How long will it take for my body to get back to my lean normal self?
That depends on how heavy you are at the beginning of treatment as well as how much you exercise, your diet, and how often you work out with weights. Without testosterone replacement, this transformation would not be possible even with a perfect diet and exercise.
If I have used alcohol or drugs like marijuana, will my effect be the same as other men?
No. You will use up the testosterone more quickly because your liver is activated and it metabolizes testosterone with the same enzymes that metabolize alcohol and drugs. Marijuana increases prolactin, the hormone that increases breast size in men and women. Prolactin not only decreases your testosterone level but decreases your sex drive, ejaculatory function and sexual stamina. It is expected that if you take testosterone, you should stop using marijuana altogether and decrease or stop alcohol consumption.
Can testosterone improve depression and anxiety?
Yes. It often can replace the need for antidepressants which also can decrease libido.
If I have diabetes will testosterone help me with my sexual response?
Yes, in most cases it will. It also increases insulin sensitivity which can decrease triglycerides and stabilize blood glucose. It can improve the overall status of your diabetes. In men who have had many years of diabetes—especially without good control—the blood vessels in the pelvis are affected and might not provide enough blood to the penis for an effective erection. In these cases, other medication designed to improve penile blood flow might be required.
How do cholesterol-lowering drugs affect testosterone?
Testosterone is made of cholesterol. When you take cholesterol-lowering drugs, you decrease the primary ingredient that testosterone is made of which can lead to lower testosterone production.
Why are Testosterone pellets better than Viagra?
Testosterone fixes the real problem—lack of testosterone that decreases libido and sexual response. Viagra does not fix the sexual desire issues, it just improves blood flow to the penis. This is only treating the symptom of ED, not the other symptoms of low testosterone, and it has many side effects.
Can I receive Testosterone pellets if I have normal testosterone levels and want to increase my testosterone for the purposes of body building or athletic advantage?
No. We cannot honor these requests. Our purpose is to replace testosterone for symptomatic men who have low levels because of age, genetic problems, head injuries, or other causes.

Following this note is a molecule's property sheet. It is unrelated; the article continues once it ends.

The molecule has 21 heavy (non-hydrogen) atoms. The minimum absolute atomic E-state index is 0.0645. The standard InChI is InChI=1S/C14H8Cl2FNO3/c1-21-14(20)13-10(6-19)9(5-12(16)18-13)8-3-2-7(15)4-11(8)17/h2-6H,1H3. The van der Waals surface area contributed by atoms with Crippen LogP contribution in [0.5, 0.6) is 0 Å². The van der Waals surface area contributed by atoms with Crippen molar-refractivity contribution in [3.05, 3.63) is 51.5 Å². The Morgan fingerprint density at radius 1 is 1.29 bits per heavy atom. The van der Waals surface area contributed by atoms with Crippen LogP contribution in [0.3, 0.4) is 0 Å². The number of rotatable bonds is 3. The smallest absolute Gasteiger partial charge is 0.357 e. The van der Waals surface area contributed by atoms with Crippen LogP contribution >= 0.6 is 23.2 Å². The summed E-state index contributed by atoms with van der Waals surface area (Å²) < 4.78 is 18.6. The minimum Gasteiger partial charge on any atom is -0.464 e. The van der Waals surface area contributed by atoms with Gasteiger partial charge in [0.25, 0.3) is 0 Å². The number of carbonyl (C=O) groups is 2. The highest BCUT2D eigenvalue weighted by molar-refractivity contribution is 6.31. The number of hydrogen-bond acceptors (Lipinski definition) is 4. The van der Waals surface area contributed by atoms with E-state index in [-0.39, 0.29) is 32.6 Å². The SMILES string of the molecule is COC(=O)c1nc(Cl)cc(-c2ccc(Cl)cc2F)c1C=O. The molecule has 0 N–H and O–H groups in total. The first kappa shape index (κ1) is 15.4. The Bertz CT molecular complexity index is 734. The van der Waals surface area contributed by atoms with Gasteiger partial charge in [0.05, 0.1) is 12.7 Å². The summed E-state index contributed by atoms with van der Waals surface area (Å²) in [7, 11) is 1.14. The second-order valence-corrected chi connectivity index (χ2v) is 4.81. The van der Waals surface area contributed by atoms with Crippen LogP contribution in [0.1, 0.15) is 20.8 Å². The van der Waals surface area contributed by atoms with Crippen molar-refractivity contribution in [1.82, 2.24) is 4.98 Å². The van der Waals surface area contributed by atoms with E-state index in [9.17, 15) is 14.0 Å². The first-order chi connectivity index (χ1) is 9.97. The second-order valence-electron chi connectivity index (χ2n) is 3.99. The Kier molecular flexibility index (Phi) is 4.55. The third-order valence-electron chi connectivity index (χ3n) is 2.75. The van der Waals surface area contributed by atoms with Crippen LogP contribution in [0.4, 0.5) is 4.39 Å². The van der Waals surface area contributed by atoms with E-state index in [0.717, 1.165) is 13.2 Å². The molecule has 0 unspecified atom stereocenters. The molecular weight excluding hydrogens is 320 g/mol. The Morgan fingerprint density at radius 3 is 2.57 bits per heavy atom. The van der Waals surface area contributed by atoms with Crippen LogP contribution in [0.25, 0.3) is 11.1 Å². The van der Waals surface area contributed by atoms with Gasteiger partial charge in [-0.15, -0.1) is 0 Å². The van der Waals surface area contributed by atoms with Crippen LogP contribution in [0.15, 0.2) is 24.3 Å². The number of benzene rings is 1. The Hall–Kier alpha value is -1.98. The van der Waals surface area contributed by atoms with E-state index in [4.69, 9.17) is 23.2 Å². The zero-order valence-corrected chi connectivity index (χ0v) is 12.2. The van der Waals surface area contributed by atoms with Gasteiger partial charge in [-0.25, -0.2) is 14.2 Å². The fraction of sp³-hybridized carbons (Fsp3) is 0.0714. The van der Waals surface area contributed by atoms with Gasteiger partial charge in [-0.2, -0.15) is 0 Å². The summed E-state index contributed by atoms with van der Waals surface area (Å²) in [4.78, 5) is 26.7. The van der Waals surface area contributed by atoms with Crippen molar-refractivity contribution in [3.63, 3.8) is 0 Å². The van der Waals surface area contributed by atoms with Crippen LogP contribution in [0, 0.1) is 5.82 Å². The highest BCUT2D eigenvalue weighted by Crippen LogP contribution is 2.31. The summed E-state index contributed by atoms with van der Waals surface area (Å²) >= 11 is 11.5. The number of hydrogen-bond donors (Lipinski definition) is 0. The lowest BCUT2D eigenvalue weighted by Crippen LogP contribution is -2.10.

What treatment will I need if I want to receive testosterone pellets because I have andropause, and I also have high levels of red blood cells?
This is a concern for men who take testosterone, because the addition of testosterone can increase the red blood count in anyone. If there is an underlying condition that also elevates the red blood count, it is important to diagnose and treat that condition early while being treated with testosterone. The reason it is important is that increased concentrations of red blood cells can lead to sludging of the blood and could cause blood clots (an embolism) to form.
It is important that this condition (called polycythemia) is diagnosed and treated prior to, or early during a course of testosterone replacement. Evaluation of elevated hematocrit determines whether you have Hemochromatosis, a benign elevation of red blood cells, or a Jak 2 genetic defect which has other far-reaching consequences with or without testosterone replacement. We can also determine whether your situation requires a specialist such as a hematologist/oncologist.
Do Testosterone Pellets increase my risk of blood clots?
No, because we evaluate and treat men with an increase in blood count, discussed above. They do not increase the risk of clotting for other reasons either.
Should I try another form of testosterone before I come in for testosterone pellets?
There is no reason for you to try a method that will not bring you back to health completely before you come here for testosterone pellet therapy.
Will I still need my E.D. medicine after I get pellets?
Maybe. Most men find that they do not. However, if there is vascular compromise from arteriosclerosis or diabetes, then it is still possible that ED medicine in one form or another may be needed. We often find that a patient’s blood pressure medicine is contributing to the problem and we advise our patients to switch to a blood pressure medication that is least likely to cause ED. In any case, if ED meds are needed, they are also generally used at a lower dose than before.